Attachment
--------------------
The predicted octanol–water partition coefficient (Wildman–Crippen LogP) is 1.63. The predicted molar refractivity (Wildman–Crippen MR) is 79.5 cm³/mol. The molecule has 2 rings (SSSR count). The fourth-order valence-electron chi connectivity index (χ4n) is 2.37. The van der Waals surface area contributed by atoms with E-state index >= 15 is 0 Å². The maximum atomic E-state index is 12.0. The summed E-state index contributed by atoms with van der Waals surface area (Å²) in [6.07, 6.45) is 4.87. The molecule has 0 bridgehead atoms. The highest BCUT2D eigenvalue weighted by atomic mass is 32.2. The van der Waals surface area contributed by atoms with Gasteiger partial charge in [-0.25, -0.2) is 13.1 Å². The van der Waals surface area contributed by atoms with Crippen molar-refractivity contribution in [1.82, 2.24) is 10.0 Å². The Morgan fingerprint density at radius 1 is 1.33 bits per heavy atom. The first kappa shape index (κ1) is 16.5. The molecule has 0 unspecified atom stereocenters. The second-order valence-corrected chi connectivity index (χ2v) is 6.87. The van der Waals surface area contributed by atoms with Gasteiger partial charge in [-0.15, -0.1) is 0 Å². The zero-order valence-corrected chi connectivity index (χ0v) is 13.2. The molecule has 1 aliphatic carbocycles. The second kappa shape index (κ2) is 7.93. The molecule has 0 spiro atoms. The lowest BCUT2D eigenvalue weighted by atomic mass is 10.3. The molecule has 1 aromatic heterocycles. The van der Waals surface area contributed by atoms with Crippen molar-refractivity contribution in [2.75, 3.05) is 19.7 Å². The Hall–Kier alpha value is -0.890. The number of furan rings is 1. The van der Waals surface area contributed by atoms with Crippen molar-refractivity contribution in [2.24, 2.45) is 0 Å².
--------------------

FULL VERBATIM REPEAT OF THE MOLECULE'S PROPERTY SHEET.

The predicted octanol–water partition coefficient (Wildman–Crippen LogP) is 1.63. The predicted molar refractivity (Wildman–Crippen MR) is 79.5 cm³/mol. The molecule has 2 rings (SSSR count). The fourth-order valence-electron chi connectivity index (χ4n) is 2.37. The van der Waals surface area contributed by atoms with E-state index >= 15 is 0 Å². The maximum atomic E-state index is 12.0. The summed E-state index contributed by atoms with van der Waals surface area (Å²) in [6.07, 6.45) is 4.87. The molecule has 0 bridgehead atoms. The highest BCUT2D eigenvalue weighted by atomic mass is 32.2. The van der Waals surface area contributed by atoms with Gasteiger partial charge in [-0.25, -0.2) is 13.1 Å². The van der Waals surface area contributed by atoms with Crippen molar-refractivity contribution in [1.82, 2.24) is 10.0 Å². The Morgan fingerprint density at radius 1 is 1.33 bits per heavy atom. The first kappa shape index (κ1) is 16.5. The molecule has 0 unspecified atom stereocenters. The second-order valence-corrected chi connectivity index (χ2v) is 6.87. The van der Waals surface area contributed by atoms with Gasteiger partial charge in [-0.15, -0.1) is 0 Å². The zero-order valence-corrected chi connectivity index (χ0v) is 13.2. The molecule has 1 aliphatic carbocycles. The second kappa shape index (κ2) is 7.93. The molecule has 0 spiro atoms. The lowest BCUT2D eigenvalue weighted by atomic mass is 10.3. The molecule has 1 aromatic heterocycles. The van der Waals surface area contributed by atoms with Crippen molar-refractivity contribution in [2.75, 3.05) is 19.7 Å². The Hall–Kier alpha value is -0.890. The number of furan rings is 1. The van der Waals surface area contributed by atoms with Crippen molar-refractivity contribution in [2.24, 2.45) is 0 Å².